On July 22, one day after Prime Minister Shinzo Abe’s pro-nuclear Liberal Democratic Party won control of Japan’s upper house of Parliament, the Tokyo Electric Power Company (TEPCO) revealed that contaminated groundwater from its Fukushima Daiichi Nuclear Power Plant was leaking into the Pacific Ocean. The head of the Soma-Futaba Fisheries Cooperative, Hiroyuki Sato, complained to the local paper, Fukushima Minpo, “TEPCO is saying that the pollution will stay inside the harbor, but the harbor is connected to the ocean, and the tide flows in and out. You can’t say there won’t be any impact. We want them to take action immediately.” The National Federation of Fisheries Cooperative Associations called the handling of the disclosure “a betrayal of the fishing industry and of the citizens of Japan."
More than two years after the cataclysmic earthquake and tsunami, the Fukushima plant is still in crisis. TEPCO still has no sufficient explanation for when the leaks began or why it waited until after the election to reveal them. Its assurances that the contamination is staying within the seawalls of the harbor are less convincing after weeks of assurances that there was no leak at all. The government has estimated that at least 300 tons of contaminated water are being released per day. TEPCO officials would not confirm the estimate.
This disclosure is only the latest in a series of well-documented problems at the Fukushima Daiichi plant: a power outage, the release of radioactive steam and the limited space to store the contaminated water (320,000 tons to date, with plans to build more tanks to hold up to 700,000 tons of radioactive water by 2015). The cycle is now familiar: first denials and delays, then admissions and apologies from TEPCO officials. In retrospect, the December 2011 declaration of the stable cold shutdown of the reactors has the ring of George W. Bush’s infamous “Mission Accomplished” speech in the early stages of the Iraq War.
Dale Klein, a former head of the US Nuclear Regulatory Commission invited to serve on TEPCO’s outside advisory committee, reacted to the latest revelation by excoriating the company’s executives: “These actions indicate that you don’t know what you are doing, and that you do not have a plan, and that you are not doing all you can to protect the environment and the people.” The editorial board of the major daily Asahi Shimbun declared it had “zero faith” in the “incompetent” utility, adding that “allowing the company to handle nuclear energy is simply out of the question.”
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Earlier in the month, TEPCO joined Japan’s other power companies in moving to restart their nuclear reactors, which had been shut down by government order for safety inspection after the Fukushima disaster. And though the latest polls still show the majority of the public supports phasing out nuclear power, the Liberal Democratic Party’s victory in the July elections makes that increasingly unlikely. This summer the party’s chief of policy, Sanae Takaichi, argued for a restart of the country’s reactors on the grounds that no one had died because of the accident, a claim that outraged those who blame the death of family members on the evacuations caused by the disaster. In the meantime, Prime Minister Abe and his cabinet ministers have been actively promoting the sale of nuclear power equipment abroad to countries such as Turkey, Brazil and Saudi Arabia.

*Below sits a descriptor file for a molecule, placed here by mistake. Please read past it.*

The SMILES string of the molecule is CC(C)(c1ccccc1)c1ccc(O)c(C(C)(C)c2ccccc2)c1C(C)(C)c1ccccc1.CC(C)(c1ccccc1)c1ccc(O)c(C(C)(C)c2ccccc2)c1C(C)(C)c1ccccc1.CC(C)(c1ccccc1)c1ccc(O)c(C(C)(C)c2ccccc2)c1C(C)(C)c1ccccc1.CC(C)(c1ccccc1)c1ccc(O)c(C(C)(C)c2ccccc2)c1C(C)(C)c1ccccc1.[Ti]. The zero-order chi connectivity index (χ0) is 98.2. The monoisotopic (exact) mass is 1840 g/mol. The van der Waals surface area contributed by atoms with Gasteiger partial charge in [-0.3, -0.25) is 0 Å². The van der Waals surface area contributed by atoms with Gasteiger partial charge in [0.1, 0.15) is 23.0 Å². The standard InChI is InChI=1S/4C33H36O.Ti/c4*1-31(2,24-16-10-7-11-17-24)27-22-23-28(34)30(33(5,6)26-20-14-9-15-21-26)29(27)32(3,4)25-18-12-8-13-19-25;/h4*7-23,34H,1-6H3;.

Cordoned off inside the forbidden zone, the leaking plant has come to be a source of embarrassment and anxiety that is too easily ignored. Unlike other environmental catastrophes like BP’s Deepwater Horizon oil spill in the Gulf of Mexico, the Fukushima crisis offers little to film, and thus nothing much to lead with on the evening news, aside from pictures of press conferences and the grim face of TEPCO president Naomi Hirose, bowing in yet another apology. The coverage, despite the alarming numbers, seems to suggest there’s nothing to see here. And so the story, when it gets reported, rarely gets the attention it deserves.
The paradox of radiation is that its invisibility makes it both easier to ignore and to fear. For some, the answer to Fukushima is to restart the country’s other reactors and build newer and better nuclear power plants. For others, the danger seems to be everywhere, a slow buildup of harm measured by Geiger counters and cancer screenings. One reason for this discrepancy lies in the fundamental inequality of nuclear power: while the energy it yields is distributed widely, the greatest risk is local. The newspapers in Fukushima still carry the latest radiation readings alongside articles telling anxious parents whether it’s safe to allow their children to swim during summer vacation. Those displaced too often feel that they have become invisible, inconvenient reminders of the country’s unfinished reconstruction and of a debate over energy cut short. But even if those of us farther away have less to fear, it’s a crisis we can no longer afford to ignore.
One of the lessons of Fukushima is how difficult it is to distinguish between the feeling of security and the fact of it, between freedom from fear and freedom from danger. To feel secure requires an act of faith, faith in infrastructure, in government oversight, faith that what you cannot see will not hurt you. It may be too late to have faith in TEPCO. The effect of Prime Minister Abe’s declaration that his government will take on a greater role in the crisis remains to be seen. Freedom from danger is never guaranteed by the assurances of those in power. When there are accidents, as there inevitably are, it’s up to the people to demand that a full and transparent accounting have consequences. And that may mean giving up our freedom from fear.